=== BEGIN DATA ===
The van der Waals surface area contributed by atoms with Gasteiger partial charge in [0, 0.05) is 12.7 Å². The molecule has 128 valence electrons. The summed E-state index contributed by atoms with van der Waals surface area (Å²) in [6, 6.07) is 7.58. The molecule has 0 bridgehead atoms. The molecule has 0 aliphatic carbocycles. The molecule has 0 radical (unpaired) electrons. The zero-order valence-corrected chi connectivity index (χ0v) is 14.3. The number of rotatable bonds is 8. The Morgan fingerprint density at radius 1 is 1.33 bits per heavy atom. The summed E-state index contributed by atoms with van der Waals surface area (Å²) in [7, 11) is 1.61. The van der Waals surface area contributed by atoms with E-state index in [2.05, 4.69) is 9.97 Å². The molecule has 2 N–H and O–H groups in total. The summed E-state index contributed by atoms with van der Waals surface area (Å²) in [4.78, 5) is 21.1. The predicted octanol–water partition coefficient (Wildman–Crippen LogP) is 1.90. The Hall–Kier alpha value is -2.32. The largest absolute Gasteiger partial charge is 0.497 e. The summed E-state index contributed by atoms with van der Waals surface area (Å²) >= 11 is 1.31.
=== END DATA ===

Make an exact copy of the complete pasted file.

The van der Waals surface area contributed by atoms with Gasteiger partial charge in [0, 0.05) is 12.7 Å². The molecule has 128 valence electrons. The summed E-state index contributed by atoms with van der Waals surface area (Å²) in [6, 6.07) is 7.58. The molecule has 0 bridgehead atoms. The molecule has 0 aliphatic carbocycles. The molecule has 0 radical (unpaired) electrons. The zero-order valence-corrected chi connectivity index (χ0v) is 14.3. The number of rotatable bonds is 8. The Morgan fingerprint density at radius 1 is 1.33 bits per heavy atom. The summed E-state index contributed by atoms with van der Waals surface area (Å²) in [7, 11) is 1.61. The van der Waals surface area contributed by atoms with E-state index in [2.05, 4.69) is 9.97 Å². The molecule has 2 N–H and O–H groups in total. The summed E-state index contributed by atoms with van der Waals surface area (Å²) in [4.78, 5) is 21.1. The predicted octanol–water partition coefficient (Wildman–Crippen LogP) is 1.90. The Hall–Kier alpha value is -2.32. The largest absolute Gasteiger partial charge is 0.497 e. The summed E-state index contributed by atoms with van der Waals surface area (Å²) >= 11 is 1.31.